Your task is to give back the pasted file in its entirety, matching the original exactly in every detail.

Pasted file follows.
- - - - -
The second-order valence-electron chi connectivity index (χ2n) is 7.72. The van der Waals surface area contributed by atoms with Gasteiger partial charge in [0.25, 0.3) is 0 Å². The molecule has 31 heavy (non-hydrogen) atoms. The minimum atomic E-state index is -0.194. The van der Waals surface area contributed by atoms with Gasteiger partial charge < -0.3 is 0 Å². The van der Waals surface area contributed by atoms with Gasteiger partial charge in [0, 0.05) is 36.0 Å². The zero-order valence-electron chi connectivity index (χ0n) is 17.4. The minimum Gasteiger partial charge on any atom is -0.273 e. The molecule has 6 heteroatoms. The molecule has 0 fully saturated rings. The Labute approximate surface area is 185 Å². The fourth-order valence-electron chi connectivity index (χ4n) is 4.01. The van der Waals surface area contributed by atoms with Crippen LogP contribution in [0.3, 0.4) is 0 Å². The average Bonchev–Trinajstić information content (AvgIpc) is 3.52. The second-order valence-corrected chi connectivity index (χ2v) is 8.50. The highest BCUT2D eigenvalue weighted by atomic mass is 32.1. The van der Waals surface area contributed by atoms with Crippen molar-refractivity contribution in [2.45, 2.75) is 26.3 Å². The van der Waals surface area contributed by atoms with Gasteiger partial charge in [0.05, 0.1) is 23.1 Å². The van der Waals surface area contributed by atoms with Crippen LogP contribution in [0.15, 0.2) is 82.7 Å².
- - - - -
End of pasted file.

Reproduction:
The second-order valence-electron chi connectivity index (χ2n) is 7.72. The van der Waals surface area contributed by atoms with Gasteiger partial charge in [0.25, 0.3) is 0 Å². The molecule has 31 heavy (non-hydrogen) atoms. The minimum atomic E-state index is -0.194. The van der Waals surface area contributed by atoms with Gasteiger partial charge < -0.3 is 0 Å². The van der Waals surface area contributed by atoms with Gasteiger partial charge in [0, 0.05) is 36.0 Å². The zero-order valence-electron chi connectivity index (χ0n) is 17.4. The minimum Gasteiger partial charge on any atom is -0.273 e. The molecule has 6 heteroatoms. The molecule has 0 fully saturated rings. The Labute approximate surface area is 185 Å². The fourth-order valence-electron chi connectivity index (χ4n) is 4.01. The van der Waals surface area contributed by atoms with Crippen LogP contribution in [0.3, 0.4) is 0 Å². The average Bonchev–Trinajstić information content (AvgIpc) is 3.52. The second-order valence-corrected chi connectivity index (χ2v) is 8.50. The highest BCUT2D eigenvalue weighted by atomic mass is 32.1. The van der Waals surface area contributed by atoms with Crippen molar-refractivity contribution in [2.45, 2.75) is 26.3 Å². The van der Waals surface area contributed by atoms with Gasteiger partial charge in [0.05, 0.1) is 23.1 Å². The van der Waals surface area contributed by atoms with Crippen LogP contribution in [0.15, 0.2) is 82.7 Å².